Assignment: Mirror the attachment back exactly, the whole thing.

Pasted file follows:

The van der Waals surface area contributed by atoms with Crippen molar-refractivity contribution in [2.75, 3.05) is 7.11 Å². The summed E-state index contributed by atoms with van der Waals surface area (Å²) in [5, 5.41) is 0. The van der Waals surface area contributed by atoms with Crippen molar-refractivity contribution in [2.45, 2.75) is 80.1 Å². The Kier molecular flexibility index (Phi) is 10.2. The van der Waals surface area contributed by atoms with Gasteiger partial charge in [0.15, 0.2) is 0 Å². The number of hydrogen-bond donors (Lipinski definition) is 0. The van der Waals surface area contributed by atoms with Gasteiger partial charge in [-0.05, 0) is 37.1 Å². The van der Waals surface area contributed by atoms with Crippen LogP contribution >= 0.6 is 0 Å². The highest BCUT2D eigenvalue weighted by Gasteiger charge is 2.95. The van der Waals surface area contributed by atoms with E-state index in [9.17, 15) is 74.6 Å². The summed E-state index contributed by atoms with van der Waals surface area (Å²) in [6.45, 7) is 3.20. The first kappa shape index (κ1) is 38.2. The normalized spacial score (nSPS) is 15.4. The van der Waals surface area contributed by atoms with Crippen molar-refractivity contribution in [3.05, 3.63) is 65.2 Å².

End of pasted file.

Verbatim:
The van der Waals surface area contributed by atoms with Crippen molar-refractivity contribution in [2.75, 3.05) is 7.11 Å². The summed E-state index contributed by atoms with van der Waals surface area (Å²) in [5, 5.41) is 0. The van der Waals surface area contributed by atoms with Crippen molar-refractivity contribution in [2.45, 2.75) is 80.1 Å². The Kier molecular flexibility index (Phi) is 10.2. The van der Waals surface area contributed by atoms with Gasteiger partial charge in [0.15, 0.2) is 0 Å². The number of hydrogen-bond donors (Lipinski definition) is 0. The van der Waals surface area contributed by atoms with Gasteiger partial charge in [-0.05, 0) is 37.1 Å². The van der Waals surface area contributed by atoms with Crippen LogP contribution >= 0.6 is 0 Å². The highest BCUT2D eigenvalue weighted by Gasteiger charge is 2.95. The van der Waals surface area contributed by atoms with E-state index in [9.17, 15) is 74.6 Å². The summed E-state index contributed by atoms with van der Waals surface area (Å²) in [6.45, 7) is 3.20. The first kappa shape index (κ1) is 38.2. The normalized spacial score (nSPS) is 15.4. The van der Waals surface area contributed by atoms with Crippen molar-refractivity contribution in [3.05, 3.63) is 65.2 Å².